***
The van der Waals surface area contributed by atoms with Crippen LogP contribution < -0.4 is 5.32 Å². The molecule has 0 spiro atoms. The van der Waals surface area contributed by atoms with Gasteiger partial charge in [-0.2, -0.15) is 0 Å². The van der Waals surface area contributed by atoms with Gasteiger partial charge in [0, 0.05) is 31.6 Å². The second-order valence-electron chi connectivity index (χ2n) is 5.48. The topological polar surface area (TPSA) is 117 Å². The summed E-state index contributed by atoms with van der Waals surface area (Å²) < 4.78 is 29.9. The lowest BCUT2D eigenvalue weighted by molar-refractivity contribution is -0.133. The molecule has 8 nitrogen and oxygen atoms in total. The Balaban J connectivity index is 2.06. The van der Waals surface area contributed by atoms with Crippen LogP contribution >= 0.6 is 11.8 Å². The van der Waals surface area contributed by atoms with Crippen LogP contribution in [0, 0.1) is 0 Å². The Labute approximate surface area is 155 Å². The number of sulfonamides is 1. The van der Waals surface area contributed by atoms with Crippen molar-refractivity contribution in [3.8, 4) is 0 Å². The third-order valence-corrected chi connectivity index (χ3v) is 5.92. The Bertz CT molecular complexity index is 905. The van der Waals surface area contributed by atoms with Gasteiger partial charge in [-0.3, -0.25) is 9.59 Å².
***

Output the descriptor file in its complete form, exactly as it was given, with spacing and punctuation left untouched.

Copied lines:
The van der Waals surface area contributed by atoms with Crippen LogP contribution < -0.4 is 5.32 Å². The molecule has 0 spiro atoms. The van der Waals surface area contributed by atoms with Gasteiger partial charge in [-0.2, -0.15) is 0 Å². The van der Waals surface area contributed by atoms with Gasteiger partial charge in [0, 0.05) is 31.6 Å². The second-order valence-electron chi connectivity index (χ2n) is 5.48. The topological polar surface area (TPSA) is 117 Å². The summed E-state index contributed by atoms with van der Waals surface area (Å²) < 4.78 is 29.9. The lowest BCUT2D eigenvalue weighted by molar-refractivity contribution is -0.133. The molecule has 8 nitrogen and oxygen atoms in total. The Balaban J connectivity index is 2.06. The van der Waals surface area contributed by atoms with Crippen LogP contribution >= 0.6 is 11.8 Å². The van der Waals surface area contributed by atoms with Crippen LogP contribution in [0, 0.1) is 0 Å². The Labute approximate surface area is 155 Å². The number of sulfonamides is 1. The van der Waals surface area contributed by atoms with Crippen molar-refractivity contribution in [3.8, 4) is 0 Å². The third-order valence-corrected chi connectivity index (χ3v) is 5.92. The Bertz CT molecular complexity index is 905. The van der Waals surface area contributed by atoms with Gasteiger partial charge in [-0.3, -0.25) is 9.59 Å².